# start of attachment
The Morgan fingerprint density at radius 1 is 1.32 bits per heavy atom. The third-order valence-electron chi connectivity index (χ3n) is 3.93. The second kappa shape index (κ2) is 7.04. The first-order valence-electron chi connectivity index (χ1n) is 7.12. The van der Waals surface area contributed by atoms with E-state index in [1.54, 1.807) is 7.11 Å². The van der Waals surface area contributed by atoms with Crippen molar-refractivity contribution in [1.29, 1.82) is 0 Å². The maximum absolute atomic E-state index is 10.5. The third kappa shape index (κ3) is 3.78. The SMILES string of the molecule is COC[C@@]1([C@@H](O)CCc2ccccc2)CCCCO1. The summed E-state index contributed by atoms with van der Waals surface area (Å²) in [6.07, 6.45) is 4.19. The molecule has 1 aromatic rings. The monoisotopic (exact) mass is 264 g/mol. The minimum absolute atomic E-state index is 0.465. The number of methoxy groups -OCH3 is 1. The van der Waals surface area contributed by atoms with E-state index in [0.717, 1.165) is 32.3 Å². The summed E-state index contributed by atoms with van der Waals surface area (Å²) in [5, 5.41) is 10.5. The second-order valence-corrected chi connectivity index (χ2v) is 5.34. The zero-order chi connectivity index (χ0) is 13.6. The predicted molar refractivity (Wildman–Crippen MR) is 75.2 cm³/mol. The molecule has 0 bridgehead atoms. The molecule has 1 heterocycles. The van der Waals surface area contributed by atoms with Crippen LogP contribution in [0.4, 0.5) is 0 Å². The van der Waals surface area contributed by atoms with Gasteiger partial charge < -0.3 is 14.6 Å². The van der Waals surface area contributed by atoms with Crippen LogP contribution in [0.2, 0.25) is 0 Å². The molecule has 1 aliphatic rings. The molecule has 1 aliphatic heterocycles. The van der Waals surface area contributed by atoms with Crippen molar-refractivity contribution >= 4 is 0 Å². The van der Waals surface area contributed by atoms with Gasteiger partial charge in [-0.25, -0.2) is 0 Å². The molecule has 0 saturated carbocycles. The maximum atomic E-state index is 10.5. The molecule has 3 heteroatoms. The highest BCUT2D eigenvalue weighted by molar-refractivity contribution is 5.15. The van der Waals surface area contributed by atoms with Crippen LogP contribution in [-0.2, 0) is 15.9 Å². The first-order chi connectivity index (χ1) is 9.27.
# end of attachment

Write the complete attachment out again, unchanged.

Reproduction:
The Morgan fingerprint density at radius 1 is 1.32 bits per heavy atom. The third-order valence-electron chi connectivity index (χ3n) is 3.93. The second kappa shape index (κ2) is 7.04. The first-order valence-electron chi connectivity index (χ1n) is 7.12. The van der Waals surface area contributed by atoms with E-state index in [1.54, 1.807) is 7.11 Å². The van der Waals surface area contributed by atoms with Crippen molar-refractivity contribution in [1.29, 1.82) is 0 Å². The maximum absolute atomic E-state index is 10.5. The third kappa shape index (κ3) is 3.78. The SMILES string of the molecule is COC[C@@]1([C@@H](O)CCc2ccccc2)CCCCO1. The summed E-state index contributed by atoms with van der Waals surface area (Å²) in [6.07, 6.45) is 4.19. The molecule has 1 aromatic rings. The monoisotopic (exact) mass is 264 g/mol. The minimum absolute atomic E-state index is 0.465. The number of methoxy groups -OCH3 is 1. The van der Waals surface area contributed by atoms with E-state index in [0.717, 1.165) is 32.3 Å². The summed E-state index contributed by atoms with van der Waals surface area (Å²) in [5, 5.41) is 10.5. The second-order valence-corrected chi connectivity index (χ2v) is 5.34. The zero-order chi connectivity index (χ0) is 13.6. The predicted molar refractivity (Wildman–Crippen MR) is 75.2 cm³/mol. The molecule has 0 bridgehead atoms. The molecule has 1 heterocycles. The van der Waals surface area contributed by atoms with Crippen LogP contribution in [0.4, 0.5) is 0 Å². The van der Waals surface area contributed by atoms with Gasteiger partial charge < -0.3 is 14.6 Å². The van der Waals surface area contributed by atoms with Crippen LogP contribution in [0.2, 0.25) is 0 Å². The molecule has 1 aliphatic rings. The molecule has 1 aliphatic heterocycles. The van der Waals surface area contributed by atoms with Crippen molar-refractivity contribution >= 4 is 0 Å². The van der Waals surface area contributed by atoms with Gasteiger partial charge in [-0.25, -0.2) is 0 Å². The molecule has 0 saturated carbocycles. The maximum atomic E-state index is 10.5. The molecule has 3 heteroatoms. The highest BCUT2D eigenvalue weighted by molar-refractivity contribution is 5.15. The van der Waals surface area contributed by atoms with Crippen LogP contribution in [-0.2, 0) is 15.9 Å². The first-order chi connectivity index (χ1) is 9.27.